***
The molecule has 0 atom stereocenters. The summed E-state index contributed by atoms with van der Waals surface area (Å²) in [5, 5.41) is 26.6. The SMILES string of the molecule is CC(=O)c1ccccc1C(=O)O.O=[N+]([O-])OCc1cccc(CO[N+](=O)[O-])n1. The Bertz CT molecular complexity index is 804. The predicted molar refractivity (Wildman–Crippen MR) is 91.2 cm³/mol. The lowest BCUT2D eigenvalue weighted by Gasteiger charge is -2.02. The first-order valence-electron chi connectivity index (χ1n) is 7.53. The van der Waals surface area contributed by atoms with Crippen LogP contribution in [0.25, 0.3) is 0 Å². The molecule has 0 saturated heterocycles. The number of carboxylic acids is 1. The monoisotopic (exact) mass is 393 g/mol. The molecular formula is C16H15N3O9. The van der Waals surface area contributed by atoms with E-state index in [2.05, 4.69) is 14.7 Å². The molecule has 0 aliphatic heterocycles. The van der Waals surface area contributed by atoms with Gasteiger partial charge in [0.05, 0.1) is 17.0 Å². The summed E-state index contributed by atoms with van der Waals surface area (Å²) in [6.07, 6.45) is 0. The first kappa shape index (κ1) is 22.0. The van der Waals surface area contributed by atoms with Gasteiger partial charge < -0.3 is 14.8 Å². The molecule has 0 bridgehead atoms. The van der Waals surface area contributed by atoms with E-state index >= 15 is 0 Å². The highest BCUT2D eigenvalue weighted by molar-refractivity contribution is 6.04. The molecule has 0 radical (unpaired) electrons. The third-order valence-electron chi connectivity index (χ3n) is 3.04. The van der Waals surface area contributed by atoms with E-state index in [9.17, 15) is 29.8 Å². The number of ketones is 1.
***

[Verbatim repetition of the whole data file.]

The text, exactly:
The molecule has 0 atom stereocenters. The summed E-state index contributed by atoms with van der Waals surface area (Å²) in [5, 5.41) is 26.6. The SMILES string of the molecule is CC(=O)c1ccccc1C(=O)O.O=[N+]([O-])OCc1cccc(CO[N+](=O)[O-])n1. The Bertz CT molecular complexity index is 804. The predicted molar refractivity (Wildman–Crippen MR) is 91.2 cm³/mol. The lowest BCUT2D eigenvalue weighted by Gasteiger charge is -2.02. The first-order valence-electron chi connectivity index (χ1n) is 7.53. The van der Waals surface area contributed by atoms with Crippen LogP contribution in [0.25, 0.3) is 0 Å². The molecule has 0 saturated heterocycles. The number of carboxylic acids is 1. The monoisotopic (exact) mass is 393 g/mol. The molecular formula is C16H15N3O9. The van der Waals surface area contributed by atoms with E-state index in [2.05, 4.69) is 14.7 Å². The molecule has 0 aliphatic heterocycles. The van der Waals surface area contributed by atoms with Gasteiger partial charge in [0.05, 0.1) is 17.0 Å². The summed E-state index contributed by atoms with van der Waals surface area (Å²) in [6.07, 6.45) is 0. The first kappa shape index (κ1) is 22.0. The van der Waals surface area contributed by atoms with Gasteiger partial charge < -0.3 is 14.8 Å². The molecule has 0 bridgehead atoms. The van der Waals surface area contributed by atoms with E-state index >= 15 is 0 Å². The highest BCUT2D eigenvalue weighted by molar-refractivity contribution is 6.04. The molecule has 0 radical (unpaired) electrons. The third-order valence-electron chi connectivity index (χ3n) is 3.04. The van der Waals surface area contributed by atoms with E-state index in [9.17, 15) is 29.8 Å². The number of ketones is 1.